Who is the great novelist of Hawaii? (If you say James Michener, deduct a thousand points and surf off a cliff.)
When Martine and I went to Hawaii in 1996, I did some research on the subject and came up with the name O. A. (short for Oswald Andrew) Bushnell. I promptly bought all five of his novels:
- The Return of Lono (1956), about the death of Captain Cook on the Big Island of Hawai’i
- Ka’a’awa: A Novel About Hawaii in the 1850s (1972)
- Moloka’i (1975) about Father Damien and the leper colony at Kalaupapa
- The Stone of Kannon (1979) and its sequel The Water of Kane (1980) about Japanese immigration to Hawaii
I am ashamed to say that, to date, I have read only the first two books. Between now and our trip to Hawaii this fall, I will also add Moloka’i to my to-be-read pile.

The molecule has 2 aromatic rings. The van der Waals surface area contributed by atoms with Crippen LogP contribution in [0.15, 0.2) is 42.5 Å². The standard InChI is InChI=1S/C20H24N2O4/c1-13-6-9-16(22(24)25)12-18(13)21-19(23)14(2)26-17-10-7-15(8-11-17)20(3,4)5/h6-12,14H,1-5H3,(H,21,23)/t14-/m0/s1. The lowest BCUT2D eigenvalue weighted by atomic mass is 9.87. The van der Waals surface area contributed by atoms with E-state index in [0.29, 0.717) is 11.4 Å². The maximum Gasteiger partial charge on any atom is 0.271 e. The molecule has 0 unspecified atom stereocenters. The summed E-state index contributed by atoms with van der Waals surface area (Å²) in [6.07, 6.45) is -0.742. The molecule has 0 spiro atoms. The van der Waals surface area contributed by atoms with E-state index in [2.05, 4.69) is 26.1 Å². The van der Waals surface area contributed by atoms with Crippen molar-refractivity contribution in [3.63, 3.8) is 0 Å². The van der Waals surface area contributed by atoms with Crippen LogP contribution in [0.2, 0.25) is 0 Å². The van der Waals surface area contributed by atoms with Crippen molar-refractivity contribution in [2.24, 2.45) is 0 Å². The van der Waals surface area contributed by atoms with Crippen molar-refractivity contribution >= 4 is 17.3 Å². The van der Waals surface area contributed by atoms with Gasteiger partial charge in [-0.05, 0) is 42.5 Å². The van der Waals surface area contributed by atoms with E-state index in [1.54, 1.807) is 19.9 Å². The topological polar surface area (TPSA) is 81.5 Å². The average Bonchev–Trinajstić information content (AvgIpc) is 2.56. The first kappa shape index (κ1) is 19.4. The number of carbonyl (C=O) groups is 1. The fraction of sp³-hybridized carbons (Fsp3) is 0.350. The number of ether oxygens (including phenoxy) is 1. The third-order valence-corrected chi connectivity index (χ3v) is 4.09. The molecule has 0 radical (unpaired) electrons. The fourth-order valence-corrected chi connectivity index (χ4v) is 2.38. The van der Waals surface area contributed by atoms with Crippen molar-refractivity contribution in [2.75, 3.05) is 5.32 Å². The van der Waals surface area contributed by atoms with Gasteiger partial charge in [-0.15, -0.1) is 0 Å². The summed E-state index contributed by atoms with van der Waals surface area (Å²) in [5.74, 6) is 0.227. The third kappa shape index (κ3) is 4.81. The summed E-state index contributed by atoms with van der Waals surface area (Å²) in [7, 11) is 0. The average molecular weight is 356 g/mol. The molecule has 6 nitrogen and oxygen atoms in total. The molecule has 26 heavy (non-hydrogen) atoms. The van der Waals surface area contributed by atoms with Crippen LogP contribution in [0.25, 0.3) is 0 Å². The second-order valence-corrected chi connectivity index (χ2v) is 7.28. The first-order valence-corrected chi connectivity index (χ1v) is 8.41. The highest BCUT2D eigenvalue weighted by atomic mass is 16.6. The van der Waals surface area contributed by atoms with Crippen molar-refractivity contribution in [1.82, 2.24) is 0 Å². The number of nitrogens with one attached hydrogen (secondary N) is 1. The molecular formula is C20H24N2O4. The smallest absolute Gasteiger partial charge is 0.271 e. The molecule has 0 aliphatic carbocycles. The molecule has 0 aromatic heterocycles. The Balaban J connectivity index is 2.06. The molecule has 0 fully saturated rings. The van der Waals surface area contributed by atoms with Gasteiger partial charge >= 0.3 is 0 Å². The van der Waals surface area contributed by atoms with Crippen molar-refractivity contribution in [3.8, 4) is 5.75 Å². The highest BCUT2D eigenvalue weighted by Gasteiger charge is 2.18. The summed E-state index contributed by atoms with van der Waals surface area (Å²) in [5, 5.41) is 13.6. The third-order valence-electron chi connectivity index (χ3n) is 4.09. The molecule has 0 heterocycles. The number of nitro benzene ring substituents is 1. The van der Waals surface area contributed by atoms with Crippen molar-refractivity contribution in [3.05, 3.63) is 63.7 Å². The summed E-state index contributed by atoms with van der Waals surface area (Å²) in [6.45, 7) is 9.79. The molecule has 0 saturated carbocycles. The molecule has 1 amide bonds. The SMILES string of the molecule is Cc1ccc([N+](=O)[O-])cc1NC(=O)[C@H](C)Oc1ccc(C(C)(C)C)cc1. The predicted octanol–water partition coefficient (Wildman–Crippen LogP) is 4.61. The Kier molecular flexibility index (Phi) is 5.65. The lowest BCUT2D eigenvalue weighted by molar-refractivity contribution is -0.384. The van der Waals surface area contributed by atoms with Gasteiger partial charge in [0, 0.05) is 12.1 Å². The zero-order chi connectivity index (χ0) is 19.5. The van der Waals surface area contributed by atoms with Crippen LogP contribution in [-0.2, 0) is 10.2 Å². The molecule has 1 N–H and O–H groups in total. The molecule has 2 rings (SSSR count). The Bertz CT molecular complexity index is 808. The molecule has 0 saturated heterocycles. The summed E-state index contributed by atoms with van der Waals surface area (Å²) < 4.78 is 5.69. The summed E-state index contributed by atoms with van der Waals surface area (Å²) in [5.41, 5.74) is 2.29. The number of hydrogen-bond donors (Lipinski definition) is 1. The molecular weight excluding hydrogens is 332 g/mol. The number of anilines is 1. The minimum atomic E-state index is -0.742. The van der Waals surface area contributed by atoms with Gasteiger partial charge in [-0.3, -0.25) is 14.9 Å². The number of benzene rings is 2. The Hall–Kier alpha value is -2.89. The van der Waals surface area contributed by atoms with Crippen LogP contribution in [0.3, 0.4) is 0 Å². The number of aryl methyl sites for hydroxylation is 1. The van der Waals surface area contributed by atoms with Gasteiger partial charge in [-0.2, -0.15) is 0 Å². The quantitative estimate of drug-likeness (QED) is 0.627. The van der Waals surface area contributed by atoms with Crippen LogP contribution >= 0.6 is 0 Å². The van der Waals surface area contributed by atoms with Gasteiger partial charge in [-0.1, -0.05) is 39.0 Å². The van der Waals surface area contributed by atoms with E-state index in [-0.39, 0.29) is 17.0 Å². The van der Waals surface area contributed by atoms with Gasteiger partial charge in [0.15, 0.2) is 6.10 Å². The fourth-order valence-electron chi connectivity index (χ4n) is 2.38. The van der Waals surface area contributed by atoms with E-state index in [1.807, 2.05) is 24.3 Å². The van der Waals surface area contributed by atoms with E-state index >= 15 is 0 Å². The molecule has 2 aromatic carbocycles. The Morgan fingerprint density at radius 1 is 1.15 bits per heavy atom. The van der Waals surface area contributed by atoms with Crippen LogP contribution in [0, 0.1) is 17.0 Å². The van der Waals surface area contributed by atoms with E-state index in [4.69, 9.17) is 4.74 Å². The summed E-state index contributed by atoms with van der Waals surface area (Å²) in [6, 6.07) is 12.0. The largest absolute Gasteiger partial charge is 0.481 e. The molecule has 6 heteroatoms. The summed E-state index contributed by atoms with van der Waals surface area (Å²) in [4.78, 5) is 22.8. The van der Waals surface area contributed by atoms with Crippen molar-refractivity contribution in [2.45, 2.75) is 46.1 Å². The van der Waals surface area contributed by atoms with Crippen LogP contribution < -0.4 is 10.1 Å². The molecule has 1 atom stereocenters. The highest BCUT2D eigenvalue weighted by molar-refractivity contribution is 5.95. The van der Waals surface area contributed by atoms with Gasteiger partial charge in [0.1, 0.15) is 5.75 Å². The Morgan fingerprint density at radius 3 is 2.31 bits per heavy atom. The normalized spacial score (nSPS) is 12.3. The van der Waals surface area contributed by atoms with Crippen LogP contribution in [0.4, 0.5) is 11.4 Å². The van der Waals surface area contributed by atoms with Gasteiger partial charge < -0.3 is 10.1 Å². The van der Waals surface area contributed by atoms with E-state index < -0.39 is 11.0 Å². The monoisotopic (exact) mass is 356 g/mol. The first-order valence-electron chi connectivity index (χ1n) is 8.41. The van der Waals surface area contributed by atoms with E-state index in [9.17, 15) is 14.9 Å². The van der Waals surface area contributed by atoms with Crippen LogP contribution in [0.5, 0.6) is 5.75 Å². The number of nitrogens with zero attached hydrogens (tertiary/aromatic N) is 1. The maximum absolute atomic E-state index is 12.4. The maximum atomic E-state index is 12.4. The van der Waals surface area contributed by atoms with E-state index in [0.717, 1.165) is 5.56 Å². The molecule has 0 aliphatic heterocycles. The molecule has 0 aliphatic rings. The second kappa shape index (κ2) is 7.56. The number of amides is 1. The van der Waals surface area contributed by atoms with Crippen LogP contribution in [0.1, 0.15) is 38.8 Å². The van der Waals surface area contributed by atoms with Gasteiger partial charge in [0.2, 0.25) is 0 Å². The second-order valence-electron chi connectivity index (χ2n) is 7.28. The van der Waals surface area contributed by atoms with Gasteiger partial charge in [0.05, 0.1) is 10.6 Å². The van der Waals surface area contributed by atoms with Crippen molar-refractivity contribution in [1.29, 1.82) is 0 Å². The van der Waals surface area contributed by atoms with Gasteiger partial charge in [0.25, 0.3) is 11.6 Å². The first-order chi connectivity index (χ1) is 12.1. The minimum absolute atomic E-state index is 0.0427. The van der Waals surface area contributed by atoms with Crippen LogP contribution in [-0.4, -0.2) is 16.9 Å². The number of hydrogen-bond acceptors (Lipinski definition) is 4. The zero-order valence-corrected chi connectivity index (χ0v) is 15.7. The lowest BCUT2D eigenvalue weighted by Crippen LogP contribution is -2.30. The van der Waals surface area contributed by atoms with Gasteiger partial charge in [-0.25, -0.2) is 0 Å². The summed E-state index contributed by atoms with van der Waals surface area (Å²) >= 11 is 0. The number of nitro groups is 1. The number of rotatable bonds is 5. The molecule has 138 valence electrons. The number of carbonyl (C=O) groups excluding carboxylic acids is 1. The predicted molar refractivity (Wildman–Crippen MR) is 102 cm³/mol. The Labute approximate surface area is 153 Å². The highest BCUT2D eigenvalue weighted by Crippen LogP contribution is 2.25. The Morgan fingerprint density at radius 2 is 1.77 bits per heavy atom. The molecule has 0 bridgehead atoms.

What I find interesting about Bushnell is that he was a professor of microbiology at the University of Hawai’i at Manoa. In fact, he also wrote a book on the subject: Gifts of Civilization: Germs and Genocide in Hawaii (1993). Yet he was also a natural at writing fiction. Come to think of it, much of his novel Ka’a’awa dealt with the devastating smallpox and influenza epidemics of the 1850s
I remember visiting the Los Angeles Times Book Fair around 2000 and coming upon a booth staffed by the University of Hawai’i Press. At the time, I had not yet read any of my Bushnell titles, but I asked about how the author was doing. “Ah, poor Ozzie!” came the answer. “He’s pretty ill, and we can only hope he pulls through.” Alas, he was to die shortly after.
But his work lives on, and it is definitely worth reading.
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